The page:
The IMIDBio-UK consortium — funded by a £1.7 million ($2.3 million) grant from the Medical Research Council (MRC) — will bring together samples and clinical data from more than 40,000 immune-mediated inflammatory disease (IMID) patients in the United Kingdom.
Creators of the biobank say it will be the world’s largest single digital IMID “superhighway,” with access to patient information across the U.K.
Prof. Iain McInnes, director of the University of Glasgow’s Institute of Infection, Immunity, and Inflammation, is leading the consortium, which includes researchers from the University of Glasgow, Newcastle University, the University of Cambridge, Queen Mary University of London, and the University of Manchester.
By searching and analyzing the biobank, researchers may reach a more effective and personalized treatment for IMIDs such as rheumatoid arthritis (RA), psoriasis, systemic lupus erythematosus (SLE), Sjogren’s syndrome, and autoimmune hepatitis.
“Using this knowledge in future, we will be able to seek new medicines, and importantly, by applying the principles of precision medicine, we will be able to use these new medicines in the right person, at the right time, and at the right dose,” McInnes, also the Muirhead Chair of Medicine at the University of Glasgow, said in a press release.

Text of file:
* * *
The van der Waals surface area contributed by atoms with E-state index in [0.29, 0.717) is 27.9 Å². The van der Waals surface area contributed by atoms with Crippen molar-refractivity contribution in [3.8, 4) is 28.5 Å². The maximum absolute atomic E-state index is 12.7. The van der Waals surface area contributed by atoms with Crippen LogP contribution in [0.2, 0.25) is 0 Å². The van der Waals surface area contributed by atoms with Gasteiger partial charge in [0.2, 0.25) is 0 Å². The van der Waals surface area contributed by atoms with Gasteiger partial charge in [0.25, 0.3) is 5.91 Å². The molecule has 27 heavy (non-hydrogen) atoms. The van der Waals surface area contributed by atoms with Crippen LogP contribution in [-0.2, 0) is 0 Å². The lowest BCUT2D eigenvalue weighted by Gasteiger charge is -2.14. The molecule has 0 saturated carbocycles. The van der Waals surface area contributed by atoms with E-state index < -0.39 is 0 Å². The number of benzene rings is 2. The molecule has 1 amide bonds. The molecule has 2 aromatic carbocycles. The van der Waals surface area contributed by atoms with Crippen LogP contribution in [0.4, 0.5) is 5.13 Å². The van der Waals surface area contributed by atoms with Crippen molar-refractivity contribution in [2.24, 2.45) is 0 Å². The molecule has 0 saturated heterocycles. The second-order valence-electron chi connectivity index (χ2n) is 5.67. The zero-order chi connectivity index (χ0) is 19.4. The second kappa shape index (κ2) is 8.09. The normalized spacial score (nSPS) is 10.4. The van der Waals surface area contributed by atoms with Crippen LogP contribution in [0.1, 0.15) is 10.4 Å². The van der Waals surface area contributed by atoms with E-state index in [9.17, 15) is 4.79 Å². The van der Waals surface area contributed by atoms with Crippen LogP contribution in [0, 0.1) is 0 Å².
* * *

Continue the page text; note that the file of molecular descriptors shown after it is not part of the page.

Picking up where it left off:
Despite targeting different organs (skin, joints, or kidneys), IMIDs share some common genetic features, environmental triggers, and inflammatory factors.
Now, the IMIDBio-UK provides researchers with a unique opportunity to find the molecular details of processes shared by IMIDs.
“By working together we will learn from cohorts of patients with seemingly different conditions, such as psoriasis, arthritis, kidney and liver disease, and bring them together to shed new light on the specific causes of each condition individually, but also we hope to find common pathways that drive them collectively,” McInnes said.
The University of Manchester will contribute in the field of inflammatory skin and joint disease. It also hosts the Manchester Molecular Pathology Innovation Centre, which will help in the translation of personalized medicine research into usable tests.
“The formation of IMIDBio-UK is an important first step in uniting the UK’s resources and expertise in personalized care for inflammatory disease,” said Prof. Chris Griffiths of the University of Manchester, foundation professor of dermatology and IMIDBio-UK co-investigator.
“The Manchester team is delighted to be part of this consortium and the opportunities it will provide to enhance patient care,” Griffiths added.
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